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Head And Neck Radiation Side Effects

by Lyndon Langley
Head And Neck Radiation Side Effects

Head And Neck Radiation Side Effects

Radiation therapy is a treatment for cancer that uses high-energy particles to kill cells. The most common form of this type of radiation comes from radioactive materials called x-rays. However, there are other forms, too, including protons, neutrons, electrons, and photons. People can be treated with these various types of radiation by themselves or through a machine. In some cases, they may need to go into a specific room within an accelerator where a particle beam is generated. This room is known as a synchrotron.

In general, radiation therapy kills tumors using two methods. One method involves targeting tumor cells directly. A second method aims at killing all the cells around the tumor. The latter, also known as “scatter” radiation, can come from outside the body. It works because it kills normal cells along with cancerous ones. Scatter radiation is often used when doctors want to destroy tumors without destroying surrounding healthy tissue. When scatter radiation reaches the skin, it causes damage to cells underneath the surface.

With proper care, people can usually recover fairly quickly after receiving radiation treatments. But sometimes they do not fully recover and experience long term complications instead. With radiation directed at the head and neck area, people may experience certain side effects, such as dry mouth, trouble swallowing, changes in taste, nausea, ear aches, tooth decay, swelling in the gums, throat, or neck, and more. If you are considering getting radiation therapy to treat your head and neck, talk to your doctor about how likely you are to develop these possible side effects before treatment begins.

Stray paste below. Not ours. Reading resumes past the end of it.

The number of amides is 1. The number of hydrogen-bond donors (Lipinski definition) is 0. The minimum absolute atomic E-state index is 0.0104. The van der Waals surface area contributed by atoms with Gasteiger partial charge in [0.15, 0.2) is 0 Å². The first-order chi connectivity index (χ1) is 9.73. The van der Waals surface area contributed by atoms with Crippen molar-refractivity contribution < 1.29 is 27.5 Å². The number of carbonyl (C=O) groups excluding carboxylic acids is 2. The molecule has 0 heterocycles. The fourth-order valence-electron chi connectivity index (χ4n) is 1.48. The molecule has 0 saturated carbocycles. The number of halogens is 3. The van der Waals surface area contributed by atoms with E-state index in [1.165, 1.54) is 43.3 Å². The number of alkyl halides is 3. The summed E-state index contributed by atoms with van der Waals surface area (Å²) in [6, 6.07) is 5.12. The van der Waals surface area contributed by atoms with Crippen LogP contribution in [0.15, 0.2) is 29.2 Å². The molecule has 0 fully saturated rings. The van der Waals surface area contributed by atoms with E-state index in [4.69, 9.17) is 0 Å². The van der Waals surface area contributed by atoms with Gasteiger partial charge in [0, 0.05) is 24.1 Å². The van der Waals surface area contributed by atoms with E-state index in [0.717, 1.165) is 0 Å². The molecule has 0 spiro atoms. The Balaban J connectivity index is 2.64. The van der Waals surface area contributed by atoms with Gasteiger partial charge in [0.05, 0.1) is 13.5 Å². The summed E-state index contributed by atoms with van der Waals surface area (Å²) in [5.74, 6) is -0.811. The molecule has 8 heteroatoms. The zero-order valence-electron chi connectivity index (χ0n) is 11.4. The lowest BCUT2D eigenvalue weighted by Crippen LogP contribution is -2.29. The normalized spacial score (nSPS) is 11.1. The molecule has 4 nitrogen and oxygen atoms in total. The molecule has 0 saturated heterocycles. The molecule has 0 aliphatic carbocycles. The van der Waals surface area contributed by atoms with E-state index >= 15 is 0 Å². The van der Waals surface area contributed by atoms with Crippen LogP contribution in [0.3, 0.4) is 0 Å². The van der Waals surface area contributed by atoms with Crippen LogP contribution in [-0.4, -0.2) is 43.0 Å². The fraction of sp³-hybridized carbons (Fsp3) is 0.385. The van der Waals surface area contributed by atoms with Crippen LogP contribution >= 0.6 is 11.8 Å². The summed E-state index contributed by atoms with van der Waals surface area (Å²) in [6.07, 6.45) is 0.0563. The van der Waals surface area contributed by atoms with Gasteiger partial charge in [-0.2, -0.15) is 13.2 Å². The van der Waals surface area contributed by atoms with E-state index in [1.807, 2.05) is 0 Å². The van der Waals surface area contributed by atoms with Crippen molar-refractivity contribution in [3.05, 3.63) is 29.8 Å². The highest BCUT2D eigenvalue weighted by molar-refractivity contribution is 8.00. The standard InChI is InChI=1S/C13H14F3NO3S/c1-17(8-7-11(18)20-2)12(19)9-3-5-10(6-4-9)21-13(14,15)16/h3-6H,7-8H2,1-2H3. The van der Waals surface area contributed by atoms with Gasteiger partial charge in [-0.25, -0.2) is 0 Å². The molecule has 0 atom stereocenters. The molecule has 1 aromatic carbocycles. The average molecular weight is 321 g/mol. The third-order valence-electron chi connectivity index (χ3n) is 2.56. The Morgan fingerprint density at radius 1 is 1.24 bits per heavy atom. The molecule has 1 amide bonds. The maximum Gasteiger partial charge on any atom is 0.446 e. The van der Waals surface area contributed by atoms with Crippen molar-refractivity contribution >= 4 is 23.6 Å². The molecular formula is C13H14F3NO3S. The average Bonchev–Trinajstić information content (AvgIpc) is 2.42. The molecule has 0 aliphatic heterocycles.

What are some potential side effects of radiation therapy?
Soreness (or even open sores) in the mouth or throat. Dry mouth. Trouble swallowing. Changes in taste. Nausea.Earache. Tooth decay. Swelling in the gums, throat, or neck.

What happens during radiation therapy?
During radiation therapy, patients lie on their backs. Their heads and necks rest inside lead shields. These shields protect them from scattered radiation beams. The patient’s entire body is wrapped in sheets soaked in glycerin — this helps reduce friction between the sheet and the body. Patients wear masks while lying down so that their airways remain clear. They breathe through small plastic tubes that bring fresh oxygenated air into their lungs. Special machines help move their bodies inside the radiation treatment room. Some machines use magnetic fields or inflatable cushions to keep the body from moving too much. Other machines use special wedges to immobilize the body.

How does radiation therapy work?

The goal of radiation therapy is to deliver enough radiation to kill cancer cells while keeping doses low enough to avoid damaging noncancerous tissues. There are three ways to control the dose of radiation: